Griffin v. California

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Griffin v. California, 380 U.S. 609 (1965), further incorporated through the Fourteenth Amendment the Fifth Amendment’s protection against self-incrimination, thereby making it binding on state legal proceedings. The Court held 6-2 that a defendant’s right against self-incrimination is violated when a state prosecutor or judge comments negatively to a jury about a defendant’s unwillingness to testify, implying that the defendant’s silence indicates guilt. The case involved a man convicted of murder and sentenced to death. At his trial, the prosecutor told the jury that the victim “Essie Mae is dead. She can't tell you her side of the story. The defendant won't.” The Supreme Court of California upheld the conviction. But in the majority opinion for the U.S. Supreme Court, Justice William O. Douglas wrote that such comments are "a remnant of the 'inquisitorial system of criminal justice’.” Griffin thus overturned Adamson v. California 332 U.S. 46 (1947).

Griffin later became controversial when Justice Antonin Scalia wrote in a dissent joined by three other justices in Mitchell v. United States, 526 U.S. 314 (1999), that “the Court's decision in Griffin . . . did not even pretend to be rooted in a historical understanding of the Fifth Amendment. Rather, in a breathtaking act of sorcery it simply transformed legislative policy into constitutional command.”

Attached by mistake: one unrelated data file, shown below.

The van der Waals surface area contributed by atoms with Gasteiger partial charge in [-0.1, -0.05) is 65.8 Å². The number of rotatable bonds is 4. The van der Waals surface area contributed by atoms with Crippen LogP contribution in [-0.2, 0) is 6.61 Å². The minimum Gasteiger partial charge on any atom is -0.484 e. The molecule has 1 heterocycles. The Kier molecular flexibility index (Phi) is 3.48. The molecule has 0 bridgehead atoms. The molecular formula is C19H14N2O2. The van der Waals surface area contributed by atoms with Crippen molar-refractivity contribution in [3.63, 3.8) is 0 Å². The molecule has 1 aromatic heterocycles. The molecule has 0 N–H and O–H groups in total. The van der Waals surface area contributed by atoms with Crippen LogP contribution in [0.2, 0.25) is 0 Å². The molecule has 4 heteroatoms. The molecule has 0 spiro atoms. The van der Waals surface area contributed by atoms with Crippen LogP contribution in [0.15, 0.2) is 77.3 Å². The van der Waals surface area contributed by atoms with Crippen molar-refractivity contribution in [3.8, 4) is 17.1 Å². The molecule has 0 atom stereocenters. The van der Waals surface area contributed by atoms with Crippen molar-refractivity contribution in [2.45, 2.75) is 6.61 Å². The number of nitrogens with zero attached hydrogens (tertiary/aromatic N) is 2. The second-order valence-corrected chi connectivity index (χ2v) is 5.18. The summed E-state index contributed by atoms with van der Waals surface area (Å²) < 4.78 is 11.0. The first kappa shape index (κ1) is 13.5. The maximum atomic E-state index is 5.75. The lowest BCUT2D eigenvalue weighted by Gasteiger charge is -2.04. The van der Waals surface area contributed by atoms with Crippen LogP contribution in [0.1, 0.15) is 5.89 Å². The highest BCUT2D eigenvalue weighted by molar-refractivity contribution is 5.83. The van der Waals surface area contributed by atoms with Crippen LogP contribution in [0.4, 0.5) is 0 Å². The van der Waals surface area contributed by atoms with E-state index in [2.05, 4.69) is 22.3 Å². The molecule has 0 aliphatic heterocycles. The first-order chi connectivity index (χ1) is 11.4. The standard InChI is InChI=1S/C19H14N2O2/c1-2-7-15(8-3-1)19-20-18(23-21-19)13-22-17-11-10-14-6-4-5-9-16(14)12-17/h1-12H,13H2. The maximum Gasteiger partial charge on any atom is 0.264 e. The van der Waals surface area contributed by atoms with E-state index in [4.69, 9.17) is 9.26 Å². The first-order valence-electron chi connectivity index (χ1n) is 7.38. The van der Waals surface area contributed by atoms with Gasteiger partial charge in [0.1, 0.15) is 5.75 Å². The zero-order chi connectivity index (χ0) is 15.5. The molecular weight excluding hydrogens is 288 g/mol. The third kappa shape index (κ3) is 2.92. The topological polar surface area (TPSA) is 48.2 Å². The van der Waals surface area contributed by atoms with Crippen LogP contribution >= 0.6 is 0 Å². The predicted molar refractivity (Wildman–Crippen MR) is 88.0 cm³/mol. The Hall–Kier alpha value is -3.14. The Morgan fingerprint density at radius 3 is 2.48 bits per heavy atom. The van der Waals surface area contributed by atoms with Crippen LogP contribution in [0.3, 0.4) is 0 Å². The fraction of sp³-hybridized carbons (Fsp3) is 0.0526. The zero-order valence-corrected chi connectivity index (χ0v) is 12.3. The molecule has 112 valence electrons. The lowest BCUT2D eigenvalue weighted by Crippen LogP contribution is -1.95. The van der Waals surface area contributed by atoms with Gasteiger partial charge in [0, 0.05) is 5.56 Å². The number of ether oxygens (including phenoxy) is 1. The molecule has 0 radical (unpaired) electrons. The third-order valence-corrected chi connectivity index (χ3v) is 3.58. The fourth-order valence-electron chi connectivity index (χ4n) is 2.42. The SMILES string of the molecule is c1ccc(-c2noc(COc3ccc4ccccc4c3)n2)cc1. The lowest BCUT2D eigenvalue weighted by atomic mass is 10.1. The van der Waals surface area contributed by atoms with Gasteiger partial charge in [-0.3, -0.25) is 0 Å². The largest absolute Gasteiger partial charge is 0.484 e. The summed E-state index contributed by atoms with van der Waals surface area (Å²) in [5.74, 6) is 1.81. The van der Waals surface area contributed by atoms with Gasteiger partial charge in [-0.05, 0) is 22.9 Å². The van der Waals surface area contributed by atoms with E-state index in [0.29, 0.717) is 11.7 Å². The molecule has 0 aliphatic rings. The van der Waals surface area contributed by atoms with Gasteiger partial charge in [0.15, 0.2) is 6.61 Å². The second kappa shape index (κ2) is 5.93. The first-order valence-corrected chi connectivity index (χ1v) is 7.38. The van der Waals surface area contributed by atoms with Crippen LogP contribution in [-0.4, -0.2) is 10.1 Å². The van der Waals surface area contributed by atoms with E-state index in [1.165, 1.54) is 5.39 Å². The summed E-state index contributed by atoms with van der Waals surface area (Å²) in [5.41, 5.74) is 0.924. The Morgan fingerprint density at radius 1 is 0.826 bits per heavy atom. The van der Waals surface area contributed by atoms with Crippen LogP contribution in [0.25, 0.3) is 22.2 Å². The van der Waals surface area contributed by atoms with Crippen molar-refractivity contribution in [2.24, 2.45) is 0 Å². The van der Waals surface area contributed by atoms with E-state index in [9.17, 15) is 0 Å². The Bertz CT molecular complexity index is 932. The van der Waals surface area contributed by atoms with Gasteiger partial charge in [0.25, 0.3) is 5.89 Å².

Caleb J. Fountain, “Silence and Remorselessness,” Albany Law Review 81, 1 (January 2018): 267-297; Kelsey Craig, “The Price of Silence: How the Griffin Roadblock and Protection Against Adverse Inference Condemn the Criminal Defendant,” Vanderbilt Law Review 69, 1 (January 2016): 249-284; Lissa Griffin, "Is Silence Sacred? The Vulnerability of Griffin v. California in a Terrorist World," William & Mary Bill of Rights Journal, 15, 3 (February 2007); 927-962; Craig M. Bradley, "Griffin v. California: Still Viable after All These Years,” Michigan Law Review, 79, 6 (May 1981):1290-1298; and Donald B. Ayer, "The Fifth Amendment and the Inference of Guilt from Silence: Griffin v. California After Fifteen Years," Michigan Law Review, 78, 6 (May 1980): 841–871.

John Kincaid

Last updated: May 2018